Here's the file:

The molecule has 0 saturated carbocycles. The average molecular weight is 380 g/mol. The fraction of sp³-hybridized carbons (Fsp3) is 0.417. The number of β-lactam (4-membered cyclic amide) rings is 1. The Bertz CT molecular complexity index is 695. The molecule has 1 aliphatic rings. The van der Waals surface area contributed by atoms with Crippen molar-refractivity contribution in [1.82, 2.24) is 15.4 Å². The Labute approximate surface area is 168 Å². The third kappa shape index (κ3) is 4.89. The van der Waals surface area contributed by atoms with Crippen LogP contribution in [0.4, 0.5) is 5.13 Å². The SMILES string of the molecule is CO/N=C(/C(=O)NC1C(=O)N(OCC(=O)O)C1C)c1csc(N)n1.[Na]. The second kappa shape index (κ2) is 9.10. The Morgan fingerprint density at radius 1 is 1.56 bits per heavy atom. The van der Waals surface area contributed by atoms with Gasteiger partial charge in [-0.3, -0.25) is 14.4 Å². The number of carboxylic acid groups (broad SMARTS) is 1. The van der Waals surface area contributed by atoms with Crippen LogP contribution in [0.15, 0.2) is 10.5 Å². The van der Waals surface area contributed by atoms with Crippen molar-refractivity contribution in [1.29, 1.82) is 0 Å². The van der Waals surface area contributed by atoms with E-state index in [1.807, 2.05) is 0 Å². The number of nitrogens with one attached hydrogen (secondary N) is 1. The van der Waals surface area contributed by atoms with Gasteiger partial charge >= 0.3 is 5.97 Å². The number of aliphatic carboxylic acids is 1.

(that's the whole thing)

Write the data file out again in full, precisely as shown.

The molecule has 0 saturated carbocycles. The average molecular weight is 380 g/mol. The fraction of sp³-hybridized carbons (Fsp3) is 0.417. The number of β-lactam (4-membered cyclic amide) rings is 1. The Bertz CT molecular complexity index is 695. The molecule has 1 aliphatic rings. The van der Waals surface area contributed by atoms with Crippen molar-refractivity contribution in [1.82, 2.24) is 15.4 Å². The Labute approximate surface area is 168 Å². The third kappa shape index (κ3) is 4.89. The van der Waals surface area contributed by atoms with Crippen LogP contribution in [0.4, 0.5) is 5.13 Å². The SMILES string of the molecule is CO/N=C(/C(=O)NC1C(=O)N(OCC(=O)O)C1C)c1csc(N)n1.[Na]. The second kappa shape index (κ2) is 9.10. The Morgan fingerprint density at radius 1 is 1.56 bits per heavy atom. The van der Waals surface area contributed by atoms with Gasteiger partial charge in [-0.3, -0.25) is 14.4 Å². The number of carboxylic acid groups (broad SMARTS) is 1. The van der Waals surface area contributed by atoms with Crippen LogP contribution in [0.15, 0.2) is 10.5 Å². The van der Waals surface area contributed by atoms with Crippen molar-refractivity contribution in [1.29, 1.82) is 0 Å². The van der Waals surface area contributed by atoms with E-state index in [1.807, 2.05) is 0 Å². The number of nitrogens with one attached hydrogen (secondary N) is 1. The van der Waals surface area contributed by atoms with Gasteiger partial charge >= 0.3 is 5.97 Å². The number of aliphatic carboxylic acids is 1.